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“Wolves in the Walls” by Fable offers virtual reality and several other features

Fable, the self-titled “Virtual Beings Studio”, has developed the Neil Gaiman story as a virtual reality feature. The company recently unveiled the second chapter of Wolves in the Wall at the recently held Tribeca Film Festival. In contrast to the trend of most virtual reality presentations, viewers will find that the elaborate VR characteristics are not the main focus of the experience. The focus lies on Lucy, a girl who suspects out of the ordinary things taking place in her residence. This character can respond appropriately to your actions and movements, and create customised gaming experiences.

Lucy, the character, is quite significant for Fable, and so is the technological innovation behind her. She is an interactive virtual being who users can interact through augmented reality, virtual reality, phones, and all other platform types. The initial episode of Wolves in the Walls had premiered at the Sundance Film Festival during early 2018, was the company’s first foray into the technology. The second episode, titled It’s All Over, is a few steps ahead in terms of technological innovation. In this episode, the main character Lucy is able to record and recall interactions of users, and even study intent.

Users who slightly delay actions will be subjected to comments regarding the same from Lucy. She even waits for players to complete their tasks, informs players where they are, and also regarding what they are interacting with.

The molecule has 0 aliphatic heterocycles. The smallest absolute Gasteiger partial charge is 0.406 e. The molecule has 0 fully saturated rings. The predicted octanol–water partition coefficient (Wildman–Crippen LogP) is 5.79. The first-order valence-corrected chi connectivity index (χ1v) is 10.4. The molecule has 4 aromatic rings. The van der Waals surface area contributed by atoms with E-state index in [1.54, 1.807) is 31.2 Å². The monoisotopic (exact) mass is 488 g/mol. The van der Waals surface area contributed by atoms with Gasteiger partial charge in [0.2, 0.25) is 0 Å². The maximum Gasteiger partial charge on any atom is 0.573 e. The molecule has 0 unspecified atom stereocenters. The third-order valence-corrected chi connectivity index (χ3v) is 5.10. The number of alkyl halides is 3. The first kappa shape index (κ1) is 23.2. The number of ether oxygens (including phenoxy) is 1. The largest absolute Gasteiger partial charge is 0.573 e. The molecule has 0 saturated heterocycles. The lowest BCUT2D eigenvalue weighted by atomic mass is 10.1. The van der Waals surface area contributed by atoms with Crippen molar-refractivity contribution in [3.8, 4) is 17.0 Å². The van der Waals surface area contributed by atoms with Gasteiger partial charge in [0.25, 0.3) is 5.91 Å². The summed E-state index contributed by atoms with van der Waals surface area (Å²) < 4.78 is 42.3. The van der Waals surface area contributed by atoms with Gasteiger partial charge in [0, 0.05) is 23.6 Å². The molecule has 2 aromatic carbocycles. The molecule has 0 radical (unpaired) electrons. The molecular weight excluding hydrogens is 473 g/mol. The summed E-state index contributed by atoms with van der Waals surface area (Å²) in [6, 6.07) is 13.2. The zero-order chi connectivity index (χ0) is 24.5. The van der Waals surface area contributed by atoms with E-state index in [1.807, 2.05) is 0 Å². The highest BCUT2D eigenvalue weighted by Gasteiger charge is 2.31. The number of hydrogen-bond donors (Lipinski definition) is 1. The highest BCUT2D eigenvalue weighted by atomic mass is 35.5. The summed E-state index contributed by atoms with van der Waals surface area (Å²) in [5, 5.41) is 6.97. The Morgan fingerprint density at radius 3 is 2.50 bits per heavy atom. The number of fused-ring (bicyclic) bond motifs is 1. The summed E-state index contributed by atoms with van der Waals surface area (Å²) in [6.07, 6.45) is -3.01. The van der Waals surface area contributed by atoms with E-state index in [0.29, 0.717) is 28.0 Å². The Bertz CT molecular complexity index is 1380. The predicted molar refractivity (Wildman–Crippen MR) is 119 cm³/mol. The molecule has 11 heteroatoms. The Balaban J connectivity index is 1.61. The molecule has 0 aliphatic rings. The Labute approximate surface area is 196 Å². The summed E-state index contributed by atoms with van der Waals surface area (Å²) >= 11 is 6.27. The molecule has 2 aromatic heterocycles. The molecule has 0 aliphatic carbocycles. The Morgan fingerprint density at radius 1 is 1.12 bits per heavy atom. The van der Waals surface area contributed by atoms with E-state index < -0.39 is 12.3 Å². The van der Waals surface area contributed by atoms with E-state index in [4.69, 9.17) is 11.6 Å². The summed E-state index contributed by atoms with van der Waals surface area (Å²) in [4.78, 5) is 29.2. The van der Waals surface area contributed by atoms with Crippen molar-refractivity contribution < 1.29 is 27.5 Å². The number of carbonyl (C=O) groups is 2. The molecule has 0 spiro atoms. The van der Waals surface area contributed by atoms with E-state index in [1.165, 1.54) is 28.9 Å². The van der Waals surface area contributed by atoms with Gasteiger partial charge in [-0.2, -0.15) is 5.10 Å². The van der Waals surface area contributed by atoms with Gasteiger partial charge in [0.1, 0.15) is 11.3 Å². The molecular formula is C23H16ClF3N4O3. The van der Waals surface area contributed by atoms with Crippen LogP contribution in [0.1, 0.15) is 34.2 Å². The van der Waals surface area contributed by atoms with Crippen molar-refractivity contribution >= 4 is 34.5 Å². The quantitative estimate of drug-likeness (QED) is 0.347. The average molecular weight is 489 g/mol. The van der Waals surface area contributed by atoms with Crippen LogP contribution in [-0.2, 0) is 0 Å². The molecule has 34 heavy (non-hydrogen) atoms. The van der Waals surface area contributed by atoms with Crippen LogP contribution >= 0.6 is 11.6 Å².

Pete Billington, the director of Wolves in the Walls, has also co-created the project with Jessica Shamash. He remarked that the experience offers various subtleties related to artificial intelligence to create the illusion of gripping immersive entertainment. Billington also compared to the development to Alexa, which is an AI platform that many users feel emotionally disconnected from.

A player would step into the shoes of an imaginary friend of Lucy. As one gets into the experience, they come to realise that they are the character’s only friend. Throughout the experience, Lucy opens up about the strange sounds coming from within the walls to the player. Players are also tasked with assisting Lucy in taking a photograph to make the presence of the wolves evident. Once a photo has been taken, the player has to hand over the polaroid to Lucy.

Players experienced virtual reality-based interactions, and get quite acquainted with the main character Lucy. The experience has proven that virtual reality is a highly potent way of establishing a connection to a character. – Pete Billington

Billington elaborated further on the development, stating that the experience offers an intimate and realistic encounter for viewers, and lets them perform the lion’s share of actions. He also revealed that the team was also planning on incorporating AR, to give users the ability to communicate with characters via prevalent modes of digital communication.

The illustration application Quill was used to creating the settings of the experience.









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